Wednesday, November 28, 2007

Monkeying around on the day after Thanksgiving

Read the blog before or after viewing the pictures—you choose. Here's the photo album for day two of our Thanksgiving vacation (I recommend the slideshow).

We woke early on our first full day of vacation—around 6am, which is when we normally get up here in Costa Rica. Everyone’s first thought was to head for the beach to check for creatures in tide pools and shells to take home. We especially wanted to find sand dollars after noticing the large collection of sand dollars the owners of the bungalow had displayed in a bowl on the table.

It took a while, but I found the first sand dollar. Then Dan found one, then both of the girls…it seemed suddenly that they were everywhere and we were the mighty sand dollar hunters, all aiming for the most treasures. Erin found six at once! We walked the beach for two hours and returned to our cabin with a full pail.

After a filling breakfast of eggs, gallo pinto, and empanadas in our little kitchen, we headed south to Manuel Antonio National Park—one of the top destinations for anyone visiting Costa Rica and something we’ve been anxious to see since we first learned we were moving.

On our way we crossed a couple of wild bridges (see the previous blog) that had our hearts pounding. After one bridge crossing we saw a family selling pipas (coconuts) with straws stuck in them.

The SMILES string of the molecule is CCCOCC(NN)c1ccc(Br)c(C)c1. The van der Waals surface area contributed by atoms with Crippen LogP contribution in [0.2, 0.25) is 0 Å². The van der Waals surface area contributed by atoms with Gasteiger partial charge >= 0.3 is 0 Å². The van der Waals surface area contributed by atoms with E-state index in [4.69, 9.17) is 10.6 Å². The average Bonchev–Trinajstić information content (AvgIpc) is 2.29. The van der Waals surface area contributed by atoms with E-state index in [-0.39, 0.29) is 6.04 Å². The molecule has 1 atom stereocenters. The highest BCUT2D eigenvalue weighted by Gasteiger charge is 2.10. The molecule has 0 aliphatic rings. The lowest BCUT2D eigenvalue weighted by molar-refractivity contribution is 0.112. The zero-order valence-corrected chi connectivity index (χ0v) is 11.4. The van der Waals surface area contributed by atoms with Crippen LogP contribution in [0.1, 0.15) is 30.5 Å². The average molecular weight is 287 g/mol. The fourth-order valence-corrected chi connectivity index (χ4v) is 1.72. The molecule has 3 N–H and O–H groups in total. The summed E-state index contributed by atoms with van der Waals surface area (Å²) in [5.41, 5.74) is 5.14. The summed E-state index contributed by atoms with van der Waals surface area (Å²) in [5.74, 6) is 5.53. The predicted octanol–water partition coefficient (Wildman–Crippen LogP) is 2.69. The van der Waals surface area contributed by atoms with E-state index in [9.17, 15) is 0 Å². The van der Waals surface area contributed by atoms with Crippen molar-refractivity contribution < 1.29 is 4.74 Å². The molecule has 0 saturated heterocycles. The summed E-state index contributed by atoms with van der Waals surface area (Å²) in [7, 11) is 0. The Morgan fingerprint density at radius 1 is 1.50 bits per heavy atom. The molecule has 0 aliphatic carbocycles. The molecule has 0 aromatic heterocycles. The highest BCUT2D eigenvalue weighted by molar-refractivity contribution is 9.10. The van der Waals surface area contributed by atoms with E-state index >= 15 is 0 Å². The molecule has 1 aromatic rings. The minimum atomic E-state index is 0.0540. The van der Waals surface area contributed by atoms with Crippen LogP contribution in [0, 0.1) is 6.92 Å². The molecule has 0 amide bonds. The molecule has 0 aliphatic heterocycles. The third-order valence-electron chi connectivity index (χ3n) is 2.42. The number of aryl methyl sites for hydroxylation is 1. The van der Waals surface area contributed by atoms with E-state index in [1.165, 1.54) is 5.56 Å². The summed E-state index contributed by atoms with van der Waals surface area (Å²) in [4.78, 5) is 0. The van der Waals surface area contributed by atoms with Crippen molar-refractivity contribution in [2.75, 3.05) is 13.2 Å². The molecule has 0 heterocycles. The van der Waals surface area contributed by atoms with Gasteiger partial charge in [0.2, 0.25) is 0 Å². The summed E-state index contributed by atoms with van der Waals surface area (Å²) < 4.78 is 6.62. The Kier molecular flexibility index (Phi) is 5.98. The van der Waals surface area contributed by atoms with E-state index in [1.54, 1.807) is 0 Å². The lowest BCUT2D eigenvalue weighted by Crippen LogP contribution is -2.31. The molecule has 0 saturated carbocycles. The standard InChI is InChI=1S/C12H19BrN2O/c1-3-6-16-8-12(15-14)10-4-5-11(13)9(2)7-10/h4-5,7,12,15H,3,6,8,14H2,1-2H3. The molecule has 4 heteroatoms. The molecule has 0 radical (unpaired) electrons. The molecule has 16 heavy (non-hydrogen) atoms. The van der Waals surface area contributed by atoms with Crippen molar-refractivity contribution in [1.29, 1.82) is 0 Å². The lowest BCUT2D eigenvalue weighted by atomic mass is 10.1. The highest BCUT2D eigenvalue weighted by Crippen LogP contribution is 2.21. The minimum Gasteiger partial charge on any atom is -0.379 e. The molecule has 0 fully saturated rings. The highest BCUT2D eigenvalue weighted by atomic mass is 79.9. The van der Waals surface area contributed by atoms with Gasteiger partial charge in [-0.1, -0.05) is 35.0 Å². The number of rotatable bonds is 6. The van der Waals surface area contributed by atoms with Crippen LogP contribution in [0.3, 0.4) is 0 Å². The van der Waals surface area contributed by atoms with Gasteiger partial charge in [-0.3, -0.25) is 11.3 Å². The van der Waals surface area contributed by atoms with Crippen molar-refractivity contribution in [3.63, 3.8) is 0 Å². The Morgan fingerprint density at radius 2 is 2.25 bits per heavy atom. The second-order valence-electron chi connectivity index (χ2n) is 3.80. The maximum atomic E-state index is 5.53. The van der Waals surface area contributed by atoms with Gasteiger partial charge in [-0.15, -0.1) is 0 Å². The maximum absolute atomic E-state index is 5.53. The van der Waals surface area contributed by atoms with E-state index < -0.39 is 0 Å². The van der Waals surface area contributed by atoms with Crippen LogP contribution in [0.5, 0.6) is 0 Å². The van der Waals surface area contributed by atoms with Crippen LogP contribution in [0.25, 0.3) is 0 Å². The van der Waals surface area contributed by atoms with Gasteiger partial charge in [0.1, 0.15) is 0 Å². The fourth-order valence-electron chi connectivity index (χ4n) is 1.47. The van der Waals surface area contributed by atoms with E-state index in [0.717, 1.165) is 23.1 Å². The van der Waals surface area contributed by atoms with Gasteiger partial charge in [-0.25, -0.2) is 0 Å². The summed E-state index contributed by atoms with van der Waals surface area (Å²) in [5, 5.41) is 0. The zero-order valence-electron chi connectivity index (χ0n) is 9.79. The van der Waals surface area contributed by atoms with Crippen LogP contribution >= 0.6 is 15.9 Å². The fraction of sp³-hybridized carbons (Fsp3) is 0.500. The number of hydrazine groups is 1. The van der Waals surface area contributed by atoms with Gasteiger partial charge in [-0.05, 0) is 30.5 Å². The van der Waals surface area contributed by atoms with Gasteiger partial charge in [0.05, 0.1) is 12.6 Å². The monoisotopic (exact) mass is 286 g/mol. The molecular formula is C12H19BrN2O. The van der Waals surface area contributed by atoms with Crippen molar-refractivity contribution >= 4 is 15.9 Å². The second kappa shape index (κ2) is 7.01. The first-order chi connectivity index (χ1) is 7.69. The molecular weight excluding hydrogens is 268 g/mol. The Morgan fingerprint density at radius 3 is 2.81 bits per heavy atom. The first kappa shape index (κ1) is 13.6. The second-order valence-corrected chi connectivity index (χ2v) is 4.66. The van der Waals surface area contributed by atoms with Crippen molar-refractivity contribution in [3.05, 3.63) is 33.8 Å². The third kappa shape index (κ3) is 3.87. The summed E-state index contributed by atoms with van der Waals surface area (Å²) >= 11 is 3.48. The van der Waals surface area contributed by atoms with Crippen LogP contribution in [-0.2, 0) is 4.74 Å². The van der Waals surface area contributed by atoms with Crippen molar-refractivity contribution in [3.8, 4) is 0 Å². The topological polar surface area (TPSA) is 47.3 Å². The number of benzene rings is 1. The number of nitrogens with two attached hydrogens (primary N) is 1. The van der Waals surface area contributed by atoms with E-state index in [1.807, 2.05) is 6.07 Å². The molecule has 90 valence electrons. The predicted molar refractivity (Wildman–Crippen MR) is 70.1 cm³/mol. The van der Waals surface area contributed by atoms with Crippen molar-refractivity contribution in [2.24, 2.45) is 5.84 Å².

We also saw a couple of guys—at different times—cruising the highway on bikes and wielding their long-handled machetes. We nicknamed these fellows Grim Reapers on Bicycles.

After passing some great landscape and small villages, we entered the beach town of Quepos and made our way up the hillside into the absolutely gorgeous Manuel Antonio. Dan and I loved this drive, where the windy road is lined with eclectic shops, restaurants, and hotels. A few times we noticed authentic streets signs telling drivers to slow down—each accompanied by a silhouette of a person, dog, sloth, and monkey.

After a few miles we came to the end of the road. Here the sides of the street were lined with cars and vendors on the beach. The road made a loop, and there was a beach at the end and a small tree-, rock-, and mud-filled parking area. Unbelievably, this was the lot for those visiting the park. It was certainly a different experience from visiting a national park in the United States—no maps to purchase, no gift shops, no commercialism. Frankly, we weren’t even sure we were at the park at first.

To get to the park itself, one has to walk across the beach and then can choose either to wade through the Camaronera stream or take a small rowboat to access the rainforest of Manuel Antonio. We weren’t in beachwear, so we took the boat (thankfully one of the guides in the boat kept bailing, since there was a leak). At this point we had also decided to spend the extra money ($20 each) to have a park guide with us. Our guide’s name was Henry—he was a Tico who spoke good English and carried a telescope. Without him and his trusty scope we wouldn’t have seen a lot of what we did.

Incidentally, it is about $7 for a non-resident tourist to enter Manuel Antonio, but for us (we’re now official, card-carrying residents!) it was only about $2 each—a cheap price to visit a park with fantastic beaches, beautiful rainforest, and more than 100 mammal species.